Time to overcome the translational roadblock: Introducing a new open access stroke journal
© Schäbitz and Kleinschnitz; licensee BioMed Central Ltd. 2009
Received: 20 October 2009
Accepted: 21 October 2009
Published: 21 October 2009
It is with great pleasure and enthusiasm that we take the opportunity to introduce the new open access, peer-reviewed journal Experimental & Translational Stroke Medicine published by BioMed Central. As its title suggests, the journal is intended principally to gather and disseminate new knowledge in the field of experimental stroke in order to facilitate future translation and development of new clinical stroke treatments. There are many examples in modern medicine of translational research opening new perspectives for the improved diagnosis or treatment of human diseases and enabling findings from basic bench top discoveries to be transferred into clinical applications. A good example for this approach in the field of cerebrovascular disease is diffusion weighted magnetic resonance imaging. Introduced in the last decade of the 20th century in experimental stroke studies, this novel diagnostic tool was rapidly and successfully translated to humans, revolutionized early diagnosis of stroke and represents now the gold standard of modern stroke imaging worldwide. Contrary to this success in stroke diagnosis, the translation of novel experimental therapies into an effective treatment for stroke patients has so far not been successful for a number of reasons, with one central problem certainly rooted in insufficient stringency of the translational process from bench to bedside. A clear goal of the journal is therefore to improve the quality of experimental stroke research and reduce translational failures from bench to bedside.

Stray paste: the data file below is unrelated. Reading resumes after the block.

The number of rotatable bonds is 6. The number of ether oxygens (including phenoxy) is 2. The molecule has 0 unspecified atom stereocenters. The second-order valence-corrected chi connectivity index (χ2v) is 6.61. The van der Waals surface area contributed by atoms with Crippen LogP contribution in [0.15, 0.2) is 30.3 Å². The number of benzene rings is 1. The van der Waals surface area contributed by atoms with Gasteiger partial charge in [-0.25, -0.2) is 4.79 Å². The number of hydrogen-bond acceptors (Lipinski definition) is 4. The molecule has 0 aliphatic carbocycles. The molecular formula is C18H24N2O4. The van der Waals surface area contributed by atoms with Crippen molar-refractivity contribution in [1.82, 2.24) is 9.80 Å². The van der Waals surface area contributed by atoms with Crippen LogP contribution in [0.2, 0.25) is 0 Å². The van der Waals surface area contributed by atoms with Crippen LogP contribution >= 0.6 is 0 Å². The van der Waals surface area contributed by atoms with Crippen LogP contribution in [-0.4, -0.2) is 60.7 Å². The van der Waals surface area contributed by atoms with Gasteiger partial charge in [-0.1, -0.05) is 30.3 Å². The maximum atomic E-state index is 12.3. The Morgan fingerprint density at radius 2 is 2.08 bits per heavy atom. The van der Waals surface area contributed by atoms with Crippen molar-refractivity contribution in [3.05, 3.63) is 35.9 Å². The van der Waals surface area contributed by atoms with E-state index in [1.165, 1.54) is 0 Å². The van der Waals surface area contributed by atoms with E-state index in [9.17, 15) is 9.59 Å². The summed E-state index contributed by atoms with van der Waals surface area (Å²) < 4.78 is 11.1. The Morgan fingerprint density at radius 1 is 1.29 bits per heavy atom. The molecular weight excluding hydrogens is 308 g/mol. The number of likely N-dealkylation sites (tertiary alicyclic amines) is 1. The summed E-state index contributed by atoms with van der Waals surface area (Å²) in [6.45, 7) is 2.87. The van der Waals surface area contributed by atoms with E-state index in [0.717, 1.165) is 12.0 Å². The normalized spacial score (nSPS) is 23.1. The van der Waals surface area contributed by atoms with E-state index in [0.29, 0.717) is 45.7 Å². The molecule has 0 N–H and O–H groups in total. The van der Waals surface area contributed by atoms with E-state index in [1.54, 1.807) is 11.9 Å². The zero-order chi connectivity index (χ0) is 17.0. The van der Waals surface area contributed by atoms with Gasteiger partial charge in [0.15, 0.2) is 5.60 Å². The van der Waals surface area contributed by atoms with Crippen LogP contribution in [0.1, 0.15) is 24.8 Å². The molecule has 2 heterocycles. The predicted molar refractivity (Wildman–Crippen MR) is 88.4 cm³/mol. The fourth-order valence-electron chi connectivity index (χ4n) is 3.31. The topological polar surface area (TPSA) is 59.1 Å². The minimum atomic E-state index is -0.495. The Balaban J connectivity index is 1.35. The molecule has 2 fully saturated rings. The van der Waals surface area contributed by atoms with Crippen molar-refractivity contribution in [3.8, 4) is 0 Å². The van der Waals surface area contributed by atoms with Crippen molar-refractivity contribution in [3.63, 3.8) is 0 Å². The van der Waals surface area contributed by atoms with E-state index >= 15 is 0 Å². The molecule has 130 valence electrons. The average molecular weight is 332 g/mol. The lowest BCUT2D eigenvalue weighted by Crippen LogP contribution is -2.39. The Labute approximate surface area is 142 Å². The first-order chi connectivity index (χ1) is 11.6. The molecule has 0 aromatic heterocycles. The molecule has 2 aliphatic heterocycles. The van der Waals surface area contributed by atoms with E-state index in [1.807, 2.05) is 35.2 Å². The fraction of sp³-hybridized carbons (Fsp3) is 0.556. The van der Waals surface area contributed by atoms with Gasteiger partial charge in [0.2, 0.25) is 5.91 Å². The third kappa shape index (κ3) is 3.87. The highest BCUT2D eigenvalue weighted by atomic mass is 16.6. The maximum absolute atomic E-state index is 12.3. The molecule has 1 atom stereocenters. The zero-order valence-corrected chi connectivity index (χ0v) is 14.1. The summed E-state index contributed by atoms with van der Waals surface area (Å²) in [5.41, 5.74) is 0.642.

The new journal particularly focuses on translational aspects of pathophysiological, diagnostic and therapeutic issues of cerebrovascular diseases. We encourage authors to submit full-length original articles, short reports or reviews related to the topics of emerging therapies, diagnostics, models, animal behaviour testing, pathophysiology, and clinical trial data. Moreover, guest articles summarizing translational aspects of other neurological diseases apart from stroke may occasionally be featured. Following evaluation by the Editorial Board  and peer-review by two independent experts in the field, all accepted articles will be published online immediately and soon after listed in PubMed. We believe that the open access model featured by BioMed Central is ideally suited to rapidly and broadly disseminating novel findings, and promoting fruitful discussion among active stroke researchers, with the ultimate goal of providing recommendations and guidelines aimed at improving experimental and translational stroke research.
Fittingly, the launch articles provide detailed reviews on promising stroke drug candidates which are currently in late clinical development, such as the hematopoietic factors G-CSF  and EPO . Gee and colleagues address long term immunologic consequences of experimental stroke and mucosal tolerance. They provide clear-cut evidence that although induction of immunological tolerance to MBP improves outcome after stroke, mucosal administration of antigen could also account for detrimental autoimmunity in the long run . The guest article by R. Linker provides an in depth review on multiple sclerosis models away from the old experimental autoimmune encephalitis (EAE) concept towards the clinically more relevant conditional knockout models tailored to study the pathology of B cells, CD 8 cells, and inflammation as a pathological trigger for primary degeneration .